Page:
Castle Learning and eDoctrina make scaffolding and adapting easier. The platforms also include resources for teaching English.

Scaffolding means structuring lessons to help ELL students meet the same objectives as their peers. Teachers unfamiliar with scaffolding instruction sometimes make the mistake of choosing activities that require only low-level thinking skills. Watered-down instruction limits English language learners’ access to a quality education.

Adapting assignments and assessments provides a way for some ELL students to show what they know. These adaptations lower the frustration level for immigrant students struggling in a new language.

Follow State Guidelines

Your state provides guidelines for assessing, setting benchmarks, and promoting quality instruction for English language learners. Thirty-five states belong to the WIDA consortium, which provides the comprehensive WIDA 2020 Standards Framework. Notably, CaliforniaArizonaTexas, and New York, which all have high concentrations of English language learners, use independent frameworks. Some districts may supplement the state’s framework.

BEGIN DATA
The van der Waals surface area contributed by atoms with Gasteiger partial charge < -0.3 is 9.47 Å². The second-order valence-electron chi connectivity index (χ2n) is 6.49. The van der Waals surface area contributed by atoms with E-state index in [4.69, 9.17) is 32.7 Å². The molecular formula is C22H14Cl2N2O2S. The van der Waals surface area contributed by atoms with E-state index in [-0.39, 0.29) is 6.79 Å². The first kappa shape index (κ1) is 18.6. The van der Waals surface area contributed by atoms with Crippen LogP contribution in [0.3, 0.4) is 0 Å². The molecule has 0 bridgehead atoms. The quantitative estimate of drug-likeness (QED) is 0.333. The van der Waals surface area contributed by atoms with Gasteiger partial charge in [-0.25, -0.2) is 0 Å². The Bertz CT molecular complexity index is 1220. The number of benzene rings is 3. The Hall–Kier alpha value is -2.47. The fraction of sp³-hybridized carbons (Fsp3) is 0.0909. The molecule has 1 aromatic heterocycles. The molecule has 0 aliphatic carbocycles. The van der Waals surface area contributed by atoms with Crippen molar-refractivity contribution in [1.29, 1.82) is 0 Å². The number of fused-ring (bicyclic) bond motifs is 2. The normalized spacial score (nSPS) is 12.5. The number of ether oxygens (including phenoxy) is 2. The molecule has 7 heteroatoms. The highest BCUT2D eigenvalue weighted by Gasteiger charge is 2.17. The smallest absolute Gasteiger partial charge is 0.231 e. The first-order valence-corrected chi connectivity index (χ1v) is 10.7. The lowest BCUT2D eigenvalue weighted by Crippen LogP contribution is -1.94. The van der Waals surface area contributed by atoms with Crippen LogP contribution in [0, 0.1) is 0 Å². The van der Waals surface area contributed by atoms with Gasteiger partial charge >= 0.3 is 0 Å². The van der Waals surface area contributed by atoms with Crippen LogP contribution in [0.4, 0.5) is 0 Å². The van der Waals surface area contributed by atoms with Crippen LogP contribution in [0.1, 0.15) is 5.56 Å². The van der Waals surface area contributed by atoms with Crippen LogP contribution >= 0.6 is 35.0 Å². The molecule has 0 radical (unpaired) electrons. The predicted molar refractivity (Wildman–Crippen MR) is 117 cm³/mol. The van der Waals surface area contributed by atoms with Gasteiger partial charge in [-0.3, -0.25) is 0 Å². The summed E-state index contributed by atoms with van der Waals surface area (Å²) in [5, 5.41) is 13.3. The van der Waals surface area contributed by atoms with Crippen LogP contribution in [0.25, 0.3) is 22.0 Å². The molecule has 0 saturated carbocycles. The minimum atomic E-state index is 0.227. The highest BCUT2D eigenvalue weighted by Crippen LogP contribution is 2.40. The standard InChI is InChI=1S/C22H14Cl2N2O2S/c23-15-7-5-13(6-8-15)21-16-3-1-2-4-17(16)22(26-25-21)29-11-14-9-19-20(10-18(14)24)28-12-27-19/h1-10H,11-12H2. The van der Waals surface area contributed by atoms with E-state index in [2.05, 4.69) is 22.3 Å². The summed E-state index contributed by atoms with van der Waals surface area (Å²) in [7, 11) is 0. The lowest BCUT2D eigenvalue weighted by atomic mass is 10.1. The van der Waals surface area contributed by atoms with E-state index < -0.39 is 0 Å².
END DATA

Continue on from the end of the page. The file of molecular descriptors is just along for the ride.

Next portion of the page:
You will want to use your state’s formal assessment to measure students’ English proficiency for academics. Gauging students’ proficiency levels with informal interactions distorts perceptions. Many students have a higher level of proficiency in social contexts than they do in academic contexts. The distinction misleads many educators into thinking that some students no longer need supports. Sadly, sometimes teachers wonder if a child is “faking” not understanding due to the discrepancy in academic and social language proficiency.

To experience how ELL students often feel reading in a non-native language, you might try reading articles in The New England Journal of Medicine. Notice how much time and concentration it takes to understand text with unfamiliar ideas and words.

Provide Support with Scaffolded Instruction

You could spend years learning to scaffold instruction. Below are a few quick ideas to get you started:

  • Connect prior knowledge to new lessons.
  • Pre-teach and display academic vocabulary.